Garlic, Wonderful Garlic

Getting to know garlic, a kitchen staple


Imagine what we could have learned in Latin class had we paid attention. Take that old friend of ours garlic for instance. The Latin name is allium satuvim. The modern word for garlic has its roots (no pun intended) in the old Anglo-Saxon words gar, or spear, and leac, or leek. When growing the plant looks like a spear, hence the name. Why leek? Garlic and leeks are cousins in the allium family.

Garlic has been found in the tombs of Egyptian mummies and was well known to the ancient Chinese, Greeks and Romans. In those days it was not a food Follow the tracks for more

Rhubarb Trivia and a Rhubarb Recipe

First, A Rhubarb Ruse

rhubarb plant

The first time I tasted rhubarb I was only about ten years old. My mom’s Uncle Steve had two long rows of rhubarb roots planted behind his house and they grew tall, ruby red stalks. Uncle Steve was showing my cousin and me the garden and I said something about the big red celery. Instantly he knew had a couple of victims ready to supply a good chuckle. Bending over, he chopped off a long red stalk and cut a couple of lengths for us to try. “You’ll love this. I’ll probably have to keep chasing you from the garden,” he said. His taunts made the promise of a big bite of rhubarb even sweeter.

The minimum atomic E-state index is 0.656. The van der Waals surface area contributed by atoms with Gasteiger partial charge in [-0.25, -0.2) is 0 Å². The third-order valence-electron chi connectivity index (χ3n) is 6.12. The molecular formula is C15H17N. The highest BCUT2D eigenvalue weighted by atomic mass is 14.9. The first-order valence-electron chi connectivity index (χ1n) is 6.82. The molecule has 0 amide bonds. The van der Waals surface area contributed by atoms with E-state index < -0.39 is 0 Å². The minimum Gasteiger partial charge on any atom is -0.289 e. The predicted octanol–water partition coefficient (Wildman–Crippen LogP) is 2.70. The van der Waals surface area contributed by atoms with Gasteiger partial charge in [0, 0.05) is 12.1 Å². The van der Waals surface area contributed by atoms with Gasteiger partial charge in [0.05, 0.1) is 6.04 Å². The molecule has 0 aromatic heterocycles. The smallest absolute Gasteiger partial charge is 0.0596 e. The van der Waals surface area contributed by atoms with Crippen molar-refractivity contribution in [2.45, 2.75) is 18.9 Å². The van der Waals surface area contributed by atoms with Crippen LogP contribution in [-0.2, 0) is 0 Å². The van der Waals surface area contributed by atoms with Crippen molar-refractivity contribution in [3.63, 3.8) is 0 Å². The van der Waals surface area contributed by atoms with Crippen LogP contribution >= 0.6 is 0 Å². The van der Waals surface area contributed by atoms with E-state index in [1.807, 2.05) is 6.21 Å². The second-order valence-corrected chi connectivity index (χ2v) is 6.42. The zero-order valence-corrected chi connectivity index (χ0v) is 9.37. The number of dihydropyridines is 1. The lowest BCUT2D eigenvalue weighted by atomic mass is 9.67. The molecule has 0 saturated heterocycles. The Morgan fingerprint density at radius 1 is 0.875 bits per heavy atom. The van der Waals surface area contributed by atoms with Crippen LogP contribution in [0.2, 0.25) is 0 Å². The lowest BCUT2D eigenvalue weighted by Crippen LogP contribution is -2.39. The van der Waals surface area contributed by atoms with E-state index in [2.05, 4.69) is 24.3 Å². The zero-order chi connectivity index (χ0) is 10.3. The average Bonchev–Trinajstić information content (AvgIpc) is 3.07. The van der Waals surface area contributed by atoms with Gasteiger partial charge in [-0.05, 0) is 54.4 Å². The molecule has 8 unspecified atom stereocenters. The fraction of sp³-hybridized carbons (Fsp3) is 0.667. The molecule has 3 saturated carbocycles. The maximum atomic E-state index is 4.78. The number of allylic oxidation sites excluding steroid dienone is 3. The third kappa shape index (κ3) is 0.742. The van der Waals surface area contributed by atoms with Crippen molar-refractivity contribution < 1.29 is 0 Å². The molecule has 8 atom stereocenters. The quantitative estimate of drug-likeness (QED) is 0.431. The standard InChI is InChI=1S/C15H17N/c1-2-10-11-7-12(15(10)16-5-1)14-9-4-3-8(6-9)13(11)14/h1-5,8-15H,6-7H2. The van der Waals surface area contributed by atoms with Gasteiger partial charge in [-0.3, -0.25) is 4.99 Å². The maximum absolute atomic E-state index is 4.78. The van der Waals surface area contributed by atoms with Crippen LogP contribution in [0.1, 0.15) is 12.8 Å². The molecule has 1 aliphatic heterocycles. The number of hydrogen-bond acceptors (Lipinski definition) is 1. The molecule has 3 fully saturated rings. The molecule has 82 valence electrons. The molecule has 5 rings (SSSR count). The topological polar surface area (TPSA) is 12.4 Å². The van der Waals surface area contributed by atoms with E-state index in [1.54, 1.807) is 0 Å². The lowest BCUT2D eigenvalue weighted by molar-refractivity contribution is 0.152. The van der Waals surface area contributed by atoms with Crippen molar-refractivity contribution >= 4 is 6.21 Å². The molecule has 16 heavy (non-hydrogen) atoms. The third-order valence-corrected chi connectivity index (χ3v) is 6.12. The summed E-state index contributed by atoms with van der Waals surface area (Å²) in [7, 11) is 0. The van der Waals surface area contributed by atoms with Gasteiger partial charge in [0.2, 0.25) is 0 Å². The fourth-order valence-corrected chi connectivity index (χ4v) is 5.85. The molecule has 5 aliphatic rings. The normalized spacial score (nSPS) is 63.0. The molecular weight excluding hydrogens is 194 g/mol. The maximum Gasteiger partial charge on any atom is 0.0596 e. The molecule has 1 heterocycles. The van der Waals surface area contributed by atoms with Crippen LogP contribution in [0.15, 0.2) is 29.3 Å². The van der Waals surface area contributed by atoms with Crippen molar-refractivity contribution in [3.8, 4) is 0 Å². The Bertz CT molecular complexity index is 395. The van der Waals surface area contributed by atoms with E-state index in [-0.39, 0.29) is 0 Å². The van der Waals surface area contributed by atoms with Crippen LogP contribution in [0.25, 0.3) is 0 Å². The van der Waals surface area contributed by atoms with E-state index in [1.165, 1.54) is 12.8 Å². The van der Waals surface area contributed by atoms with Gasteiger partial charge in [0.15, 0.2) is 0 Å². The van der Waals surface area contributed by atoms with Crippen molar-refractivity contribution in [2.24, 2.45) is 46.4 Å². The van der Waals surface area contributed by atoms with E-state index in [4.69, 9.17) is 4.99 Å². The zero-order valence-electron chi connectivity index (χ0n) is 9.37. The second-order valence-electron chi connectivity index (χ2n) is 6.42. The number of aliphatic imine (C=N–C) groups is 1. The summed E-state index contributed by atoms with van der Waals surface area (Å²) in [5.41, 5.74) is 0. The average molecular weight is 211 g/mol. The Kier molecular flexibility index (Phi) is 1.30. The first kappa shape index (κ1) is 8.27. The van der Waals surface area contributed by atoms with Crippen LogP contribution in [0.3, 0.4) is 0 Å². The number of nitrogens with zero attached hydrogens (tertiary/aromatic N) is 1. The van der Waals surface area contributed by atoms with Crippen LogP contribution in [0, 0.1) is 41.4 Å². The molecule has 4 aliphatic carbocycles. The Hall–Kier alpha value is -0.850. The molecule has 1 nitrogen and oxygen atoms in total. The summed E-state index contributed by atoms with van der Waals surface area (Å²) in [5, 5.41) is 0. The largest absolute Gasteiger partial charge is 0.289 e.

Chomp, chomp. As our faces instantly twisted up in contortions Uncle Steve had his morning laugh on us. His wife, Julie, saw the whole show from the porch and brought out a cup of sugar to show us how rhubarb should be eaten raw. After some assurances, we dipped the ends into the sugar bowl and tried again. This time we loved the mixture of tastes.

Seven Little Known Facts About Rhubarb

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Five Tips for Strawberries and Some Trivia

Who doesn’t love strawberries…and trivia?

Strawberry flowers

Over 90% of the US population enjoy these sweet, red treats. Why even the ancient Romans loved them. While it’s unclear if the Greeks cultivated them, they certainly wrote about strawberries prior to Roman times. But, it is the Romans who are credited with first cultivating them, mostly for use as a medicinal plant. In the 1300’s the French were cultivating them as well, and not only for medicinal purposes.

King Henry VIII of England was also a fan, once paying 10 shillings for a “pottle” of strawberries, or about roughly 1/2 pint! Today a pint of strawberries in season will cost about $2.50 to $3.50 locally. That’s a pretty cheap food fix for such a tasty treat. It can be even cheaper if you grow them.

The first variety of strawberry in the United States Follow the tracks for more